History of Fort Stanwix and the American Revolution

The region, now Rome, New York, was the scene of bloody fighting during the French and Indian War. The British had erected several small forts to guard the Oneida Carrying Place and the lucrative fur trade against French incursions from Canada; however,  combined French, Canadian, and Native American forces overwhelmed and massacred a British force in the  Battle of Fort Bull.  In 1758, after several abortive attempts to fortify the area, the British sent a very large force to secure the Oneida Carry and build a stronger rampart complex named "Fort Stanwix."  The fort was abandoned at the conclusion of the war.

The American Revolution

Photograph of a grassy field and a log stockade. The tops of log buildings are visible behind the stockade.
View of the stockade around Fort Stanwix (1758 & 1776. Reconstruction 1976).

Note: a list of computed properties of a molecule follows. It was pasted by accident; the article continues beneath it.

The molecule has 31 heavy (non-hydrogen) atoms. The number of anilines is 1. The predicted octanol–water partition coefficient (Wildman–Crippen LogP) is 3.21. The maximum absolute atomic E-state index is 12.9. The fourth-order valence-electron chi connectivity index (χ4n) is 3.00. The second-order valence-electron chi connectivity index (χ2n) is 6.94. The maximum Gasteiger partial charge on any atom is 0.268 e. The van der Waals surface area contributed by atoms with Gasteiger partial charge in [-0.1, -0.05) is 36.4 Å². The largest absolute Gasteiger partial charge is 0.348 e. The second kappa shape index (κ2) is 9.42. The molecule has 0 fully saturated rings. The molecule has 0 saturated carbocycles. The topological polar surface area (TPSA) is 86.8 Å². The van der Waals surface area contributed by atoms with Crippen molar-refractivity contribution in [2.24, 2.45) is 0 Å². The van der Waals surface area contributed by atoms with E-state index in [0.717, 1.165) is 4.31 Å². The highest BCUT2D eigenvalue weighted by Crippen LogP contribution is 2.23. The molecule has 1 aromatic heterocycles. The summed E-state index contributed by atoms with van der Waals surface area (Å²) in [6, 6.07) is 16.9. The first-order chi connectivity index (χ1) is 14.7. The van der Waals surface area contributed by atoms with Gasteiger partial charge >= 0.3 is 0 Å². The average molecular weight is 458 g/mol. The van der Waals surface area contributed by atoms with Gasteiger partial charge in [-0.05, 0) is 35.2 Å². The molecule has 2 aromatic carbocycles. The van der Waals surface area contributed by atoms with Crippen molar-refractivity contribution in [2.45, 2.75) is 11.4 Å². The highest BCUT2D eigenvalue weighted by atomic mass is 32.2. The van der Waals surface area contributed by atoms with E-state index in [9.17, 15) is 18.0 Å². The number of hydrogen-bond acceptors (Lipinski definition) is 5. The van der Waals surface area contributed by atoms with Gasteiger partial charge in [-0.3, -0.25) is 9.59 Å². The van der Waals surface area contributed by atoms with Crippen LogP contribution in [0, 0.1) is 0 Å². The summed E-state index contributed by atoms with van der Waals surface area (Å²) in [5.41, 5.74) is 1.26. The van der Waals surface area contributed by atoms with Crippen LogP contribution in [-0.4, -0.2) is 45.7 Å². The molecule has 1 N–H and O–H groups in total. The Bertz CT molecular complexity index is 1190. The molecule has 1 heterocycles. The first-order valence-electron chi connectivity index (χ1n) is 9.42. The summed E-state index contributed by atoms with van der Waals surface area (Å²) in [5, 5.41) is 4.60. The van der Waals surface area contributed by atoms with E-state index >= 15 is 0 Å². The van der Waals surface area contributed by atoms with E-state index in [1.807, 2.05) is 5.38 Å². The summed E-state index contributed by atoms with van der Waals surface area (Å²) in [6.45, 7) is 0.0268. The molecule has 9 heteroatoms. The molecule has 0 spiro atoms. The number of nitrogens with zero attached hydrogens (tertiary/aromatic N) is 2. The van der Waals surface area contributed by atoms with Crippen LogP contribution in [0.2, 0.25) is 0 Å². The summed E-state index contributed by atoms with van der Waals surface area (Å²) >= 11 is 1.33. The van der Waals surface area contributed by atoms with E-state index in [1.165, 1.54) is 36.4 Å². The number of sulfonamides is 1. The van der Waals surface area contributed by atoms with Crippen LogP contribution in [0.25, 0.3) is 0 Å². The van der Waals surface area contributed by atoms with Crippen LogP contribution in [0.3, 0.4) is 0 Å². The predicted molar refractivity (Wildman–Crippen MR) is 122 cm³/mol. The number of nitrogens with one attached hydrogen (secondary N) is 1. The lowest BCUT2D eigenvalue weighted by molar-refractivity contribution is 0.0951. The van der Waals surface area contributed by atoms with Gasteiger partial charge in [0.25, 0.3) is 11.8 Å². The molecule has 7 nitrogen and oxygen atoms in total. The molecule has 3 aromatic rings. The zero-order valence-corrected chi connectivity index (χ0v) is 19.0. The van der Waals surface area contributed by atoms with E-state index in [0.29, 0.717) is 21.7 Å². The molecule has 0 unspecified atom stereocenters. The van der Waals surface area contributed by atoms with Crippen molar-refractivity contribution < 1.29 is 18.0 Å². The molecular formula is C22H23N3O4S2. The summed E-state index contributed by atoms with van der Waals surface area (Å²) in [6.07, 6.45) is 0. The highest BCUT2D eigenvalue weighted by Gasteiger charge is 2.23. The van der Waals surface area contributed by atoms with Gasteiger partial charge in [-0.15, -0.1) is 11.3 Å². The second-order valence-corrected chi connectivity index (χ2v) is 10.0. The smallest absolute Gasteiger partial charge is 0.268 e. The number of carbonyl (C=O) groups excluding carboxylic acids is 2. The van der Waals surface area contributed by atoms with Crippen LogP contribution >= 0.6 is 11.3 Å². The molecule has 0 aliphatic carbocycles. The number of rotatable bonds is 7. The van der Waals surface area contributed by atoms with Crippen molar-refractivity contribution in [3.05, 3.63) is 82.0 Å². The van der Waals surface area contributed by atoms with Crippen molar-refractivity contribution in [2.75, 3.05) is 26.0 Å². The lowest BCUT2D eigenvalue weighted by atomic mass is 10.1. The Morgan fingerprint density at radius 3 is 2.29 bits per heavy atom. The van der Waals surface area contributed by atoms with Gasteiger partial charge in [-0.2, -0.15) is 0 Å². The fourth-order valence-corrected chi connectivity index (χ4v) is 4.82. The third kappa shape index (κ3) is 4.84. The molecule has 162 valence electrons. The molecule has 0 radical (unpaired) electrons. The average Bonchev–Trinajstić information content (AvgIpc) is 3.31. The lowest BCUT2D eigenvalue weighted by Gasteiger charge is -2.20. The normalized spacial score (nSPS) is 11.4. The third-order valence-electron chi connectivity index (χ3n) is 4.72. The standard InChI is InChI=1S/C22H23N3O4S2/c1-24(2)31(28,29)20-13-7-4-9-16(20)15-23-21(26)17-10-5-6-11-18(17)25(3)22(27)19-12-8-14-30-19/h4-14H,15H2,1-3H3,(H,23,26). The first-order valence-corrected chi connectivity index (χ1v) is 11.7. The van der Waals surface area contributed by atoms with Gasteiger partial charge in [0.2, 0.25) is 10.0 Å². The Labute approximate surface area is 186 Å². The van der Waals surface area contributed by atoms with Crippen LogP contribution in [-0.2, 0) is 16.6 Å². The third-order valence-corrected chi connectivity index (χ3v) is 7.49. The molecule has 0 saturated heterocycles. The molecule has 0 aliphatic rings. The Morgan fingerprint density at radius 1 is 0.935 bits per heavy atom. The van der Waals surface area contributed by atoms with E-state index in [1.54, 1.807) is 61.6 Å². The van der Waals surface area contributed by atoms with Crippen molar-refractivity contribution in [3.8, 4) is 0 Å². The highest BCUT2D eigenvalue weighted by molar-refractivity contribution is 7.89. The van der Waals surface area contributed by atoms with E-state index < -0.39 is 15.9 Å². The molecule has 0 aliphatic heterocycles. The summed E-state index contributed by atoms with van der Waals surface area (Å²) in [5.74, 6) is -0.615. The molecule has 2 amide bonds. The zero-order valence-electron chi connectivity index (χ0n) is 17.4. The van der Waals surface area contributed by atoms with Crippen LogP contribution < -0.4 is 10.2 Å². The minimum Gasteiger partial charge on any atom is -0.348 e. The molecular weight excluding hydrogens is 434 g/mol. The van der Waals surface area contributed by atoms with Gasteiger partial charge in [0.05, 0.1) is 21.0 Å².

At the outbreak of the Revolutionary WarAmerican Continental forces reoccupied, rebuilt, and improved Fort Stanwix. The installation played a pivotal role in the Saratoga Campaign of 1777, becoming renowned as "the fort that never surrendered."  In August 1777, patriot militia, regulars, and their Oneida Nation allies under the command of Col. Peter Gansevoort, successfully repelled a prolonged siege by British, German, Loyalist, Canadian, and Native American warriors commanded by British Gen. Barry St. Leger. The failed siege, combined with the battle at nearby Oriskany as well as the Battles of Bennington and Saratoga, thwarted a coordinated British effort to take the northern colonies, and led to American alliances with France and the Netherlands.